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6.10: Summary, Key Words and References

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    Chapter summary

    Motivation— the energy or drive that gives behavior direction and focus— can be understood in a variety of ways, each of which has implications for teaching. One perspective on motivation comes from behaviorism, and equates underlying drives or motives with their outward, visible expression in behavior. Most others, however, come from cognitive theories of learning and development. Motives are affected by the kind of goals set by students— whether they are oriented to mastery, performance, failure-avoidance, or social contact. They are also affected by students' interests, both personal and situational. And they are affected by students' attributions about the causes of success and failure— whether they perceive the causes are due to ability, effort, task difficulty, or luck.

    A major current perspective about motivation is based on self-efficacy theory, which focuses on a person's belief that he or she is capable of carrying out or mastering a task. High self-efficacy affects students' choice of tasks, their persistence at tasks, and their resilience in the face of failure. It helps to prevent learned helplessness, a perception of complete lack of control over mastery or success. Teachers can encourage high self-efficacy beliefs by providing students with experiences of mastery and opportunities to see others' experiences of mastery, by offering well- timed messages persuading them of their capacity for success, and by interpreting students' emotional reactions to success, failure and stress.

    An extension of self-efficacy theory is self-determination theory, which is based on the idea that everyone has basic needs for autonomy, competence, and relatedness to others. According to the theory, students will be motivated more intrinsically if these three needs are met as much as possible. A variety of strategies can assist teachers in doing so. As a practical matter, the strategies can encourage motivation that is more intrinsic to students, but usually not completely intrinsic.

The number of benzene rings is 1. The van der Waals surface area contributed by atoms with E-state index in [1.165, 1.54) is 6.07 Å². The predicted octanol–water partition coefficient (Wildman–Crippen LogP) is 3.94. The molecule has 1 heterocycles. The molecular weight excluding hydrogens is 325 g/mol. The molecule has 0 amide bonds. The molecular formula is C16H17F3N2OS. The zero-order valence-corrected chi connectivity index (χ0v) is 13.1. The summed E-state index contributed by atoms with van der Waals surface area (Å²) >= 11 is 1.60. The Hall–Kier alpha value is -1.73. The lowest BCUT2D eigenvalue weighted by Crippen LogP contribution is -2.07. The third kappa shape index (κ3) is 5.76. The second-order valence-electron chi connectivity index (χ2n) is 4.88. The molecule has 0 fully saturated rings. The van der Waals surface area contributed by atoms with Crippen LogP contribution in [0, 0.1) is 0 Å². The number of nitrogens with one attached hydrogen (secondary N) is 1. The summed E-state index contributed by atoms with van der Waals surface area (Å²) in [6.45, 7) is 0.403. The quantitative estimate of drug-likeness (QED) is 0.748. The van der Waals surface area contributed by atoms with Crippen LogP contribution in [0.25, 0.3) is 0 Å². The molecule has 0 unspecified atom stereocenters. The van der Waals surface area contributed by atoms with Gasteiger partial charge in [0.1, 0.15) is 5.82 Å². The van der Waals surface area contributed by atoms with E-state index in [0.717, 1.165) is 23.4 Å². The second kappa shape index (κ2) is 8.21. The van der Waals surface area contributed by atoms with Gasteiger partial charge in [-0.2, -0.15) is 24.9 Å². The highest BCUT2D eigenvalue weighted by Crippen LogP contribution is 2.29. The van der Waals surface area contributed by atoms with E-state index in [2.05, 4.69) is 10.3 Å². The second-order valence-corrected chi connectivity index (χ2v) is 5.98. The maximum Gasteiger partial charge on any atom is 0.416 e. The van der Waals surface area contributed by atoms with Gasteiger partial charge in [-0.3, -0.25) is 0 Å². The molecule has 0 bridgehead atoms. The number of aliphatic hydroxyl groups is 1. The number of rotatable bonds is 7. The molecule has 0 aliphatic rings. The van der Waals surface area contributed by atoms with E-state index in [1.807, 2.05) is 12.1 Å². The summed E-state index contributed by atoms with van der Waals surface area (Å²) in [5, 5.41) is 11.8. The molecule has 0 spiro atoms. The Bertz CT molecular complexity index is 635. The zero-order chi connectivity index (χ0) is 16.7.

On the Internet

    < > This,is the site of the Center for Self-Determination Theory.

    These are dead links, but have been captured on the Internet Archive aka the Wayback Machine

    < > This is a rather extensive site maintained about all aspects of self-efficacy theory. The site gives access to a number of published articles on the subject as well as to extensive "lecture" notes by Frank Pajares, who publishes and teaches about self-efficacy theory.

    < > Here is a website that discusses many aspects of motivation in education. It is not limited to any one theory, perspective, or concept about this topic. Many of the references are to citations from the ERIC database (also available at < >). and there are links to bibliographies on additional topics about education.

    Key terms  
    Albert Bandura Mastery goals
    Attributions of success or failure Motivation
    Autonomy, need for Need for relatedness
    Behaviorist perspective on motivation Performance goals
    Competence, need for Personal interests
    Failure-avoidant goals Self-determination theory
    Intrinsic motivation Self-efficacy
    Jigsaw classroom Situational interests
    Learned helplessness TARGET


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    Bandura, A. (1977). Self-efficacy: Toward a unifying theory of behavioral change. Psychological Review, 84, 191-215.

    Bandura, A. (1986). Social foundations of thought and action: A social cognitive theory. Englewood Cliffs, NJ: Prentice Hall.

    Bandura, A. (1997). Self-efficacy: The exercise of control. New York: Freeman.

    Blackwell, L., Trzniewski, K., & Dweck, C. (2007). Implicit theories predict achievement across an adolescent transition: a longitudinal study. Child Development, 78, 246-263.

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    Harp, S. & Mayer, R. (1998). How seductive details do their damage. Journal of Educational Psychology, 90, 414-434.

    Harzckiewicz, J., Barron, K., Tauer, J., & Elliot, A. (2002). Short-term and long-term consequences of achievement goals. Journal of Educational Psychology, 92, 316-320.

    Hidi, S. & Renninger, A. (2006). A four-phase model of interest development. Educational Psychology, 41, 111-127.

    Johnson, D. & Johnson, R. (1999). Learning together and alone: Cooperative, competitive, and individualistic learning, 5 th edition. Boston: Allyn & Bacon.

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    Koestner, R. & Losier, G. (2004). Distinguishing three ways of being highly motivated: a closer look at introjection, identification, and intrinsic motivation. In E. Deci & R. Ryan (Eds.), Handbook of self- determination research (pp. 101-122). Rochester, NY: University of Rochester Press.

    Lent, R., Brown, S., Nota, L., & Soresi, S. (2003). Teaching social cognitive interest and choice hypotheses across Holland types in Italian high school students. Journal of Vocational Behavior, 62, 101-118.

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